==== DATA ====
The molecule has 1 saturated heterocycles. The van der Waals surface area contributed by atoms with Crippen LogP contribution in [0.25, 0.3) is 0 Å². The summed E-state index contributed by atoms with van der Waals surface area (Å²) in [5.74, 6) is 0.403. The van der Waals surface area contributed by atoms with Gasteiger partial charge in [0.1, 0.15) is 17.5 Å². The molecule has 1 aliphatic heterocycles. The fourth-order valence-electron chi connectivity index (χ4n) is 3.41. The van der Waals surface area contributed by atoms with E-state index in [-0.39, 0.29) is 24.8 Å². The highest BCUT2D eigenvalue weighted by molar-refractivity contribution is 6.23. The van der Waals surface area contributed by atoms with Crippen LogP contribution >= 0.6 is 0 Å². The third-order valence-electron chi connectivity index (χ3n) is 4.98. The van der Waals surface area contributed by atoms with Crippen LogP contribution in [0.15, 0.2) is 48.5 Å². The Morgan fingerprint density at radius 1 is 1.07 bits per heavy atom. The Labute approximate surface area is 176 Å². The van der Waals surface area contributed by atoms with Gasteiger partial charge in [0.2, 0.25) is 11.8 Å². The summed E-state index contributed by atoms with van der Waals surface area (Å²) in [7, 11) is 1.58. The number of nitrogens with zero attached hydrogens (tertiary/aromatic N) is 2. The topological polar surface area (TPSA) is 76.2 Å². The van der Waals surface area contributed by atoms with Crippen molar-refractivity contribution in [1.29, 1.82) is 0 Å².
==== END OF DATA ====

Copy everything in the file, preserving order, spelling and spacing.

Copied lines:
The molecule has 1 saturated heterocycles. The van der Waals surface area contributed by atoms with Crippen LogP contribution in [0.25, 0.3) is 0 Å². The summed E-state index contributed by atoms with van der Waals surface area (Å²) in [5.74, 6) is 0.403. The van der Waals surface area contributed by atoms with Gasteiger partial charge in [0.1, 0.15) is 17.5 Å². The molecule has 1 aliphatic heterocycles. The fourth-order valence-electron chi connectivity index (χ4n) is 3.41. The van der Waals surface area contributed by atoms with E-state index in [-0.39, 0.29) is 24.8 Å². The highest BCUT2D eigenvalue weighted by molar-refractivity contribution is 6.23. The van der Waals surface area contributed by atoms with Crippen LogP contribution >= 0.6 is 0 Å². The third-order valence-electron chi connectivity index (χ3n) is 4.98. The van der Waals surface area contributed by atoms with Crippen LogP contribution in [0.15, 0.2) is 48.5 Å². The Morgan fingerprint density at radius 1 is 1.07 bits per heavy atom. The Labute approximate surface area is 176 Å². The van der Waals surface area contributed by atoms with Gasteiger partial charge in [0.2, 0.25) is 11.8 Å². The summed E-state index contributed by atoms with van der Waals surface area (Å²) in [7, 11) is 1.58. The number of nitrogens with zero attached hydrogens (tertiary/aromatic N) is 2. The topological polar surface area (TPSA) is 76.2 Å². The van der Waals surface area contributed by atoms with Crippen molar-refractivity contribution in [1.29, 1.82) is 0 Å².